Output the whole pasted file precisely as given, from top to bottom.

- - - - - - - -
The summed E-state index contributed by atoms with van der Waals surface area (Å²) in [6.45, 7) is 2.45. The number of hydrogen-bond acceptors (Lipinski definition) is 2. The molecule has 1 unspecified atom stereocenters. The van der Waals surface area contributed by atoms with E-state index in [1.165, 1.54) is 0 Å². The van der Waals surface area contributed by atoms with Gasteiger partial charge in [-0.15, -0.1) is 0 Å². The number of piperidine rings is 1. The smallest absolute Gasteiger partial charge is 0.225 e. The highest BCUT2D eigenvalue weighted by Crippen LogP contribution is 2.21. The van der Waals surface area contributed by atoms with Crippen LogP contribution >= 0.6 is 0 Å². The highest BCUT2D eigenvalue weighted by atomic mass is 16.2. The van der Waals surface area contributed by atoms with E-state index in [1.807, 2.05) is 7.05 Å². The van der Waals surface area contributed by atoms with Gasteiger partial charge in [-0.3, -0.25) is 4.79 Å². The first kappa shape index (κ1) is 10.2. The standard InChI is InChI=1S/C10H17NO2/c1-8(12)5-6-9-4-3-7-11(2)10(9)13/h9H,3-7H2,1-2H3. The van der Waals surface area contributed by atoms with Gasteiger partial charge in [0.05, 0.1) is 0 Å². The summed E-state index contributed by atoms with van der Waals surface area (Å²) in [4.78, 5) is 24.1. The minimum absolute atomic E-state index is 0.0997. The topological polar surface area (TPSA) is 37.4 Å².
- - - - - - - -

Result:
The summed E-state index contributed by atoms with van der Waals surface area (Å²) in [6.45, 7) is 2.45. The number of hydrogen-bond acceptors (Lipinski definition) is 2. The molecule has 1 unspecified atom stereocenters. The van der Waals surface area contributed by atoms with E-state index in [1.165, 1.54) is 0 Å². The van der Waals surface area contributed by atoms with Gasteiger partial charge in [-0.15, -0.1) is 0 Å². The number of piperidine rings is 1. The smallest absolute Gasteiger partial charge is 0.225 e. The highest BCUT2D eigenvalue weighted by Crippen LogP contribution is 2.21. The van der Waals surface area contributed by atoms with Crippen LogP contribution >= 0.6 is 0 Å². The highest BCUT2D eigenvalue weighted by atomic mass is 16.2. The van der Waals surface area contributed by atoms with E-state index in [1.807, 2.05) is 7.05 Å². The van der Waals surface area contributed by atoms with Gasteiger partial charge in [-0.3, -0.25) is 4.79 Å². The first kappa shape index (κ1) is 10.2. The standard InChI is InChI=1S/C10H17NO2/c1-8(12)5-6-9-4-3-7-11(2)10(9)13/h9H,3-7H2,1-2H3. The van der Waals surface area contributed by atoms with Gasteiger partial charge in [0.05, 0.1) is 0 Å². The summed E-state index contributed by atoms with van der Waals surface area (Å²) in [4.78, 5) is 24.1. The minimum absolute atomic E-state index is 0.0997. The topological polar surface area (TPSA) is 37.4 Å².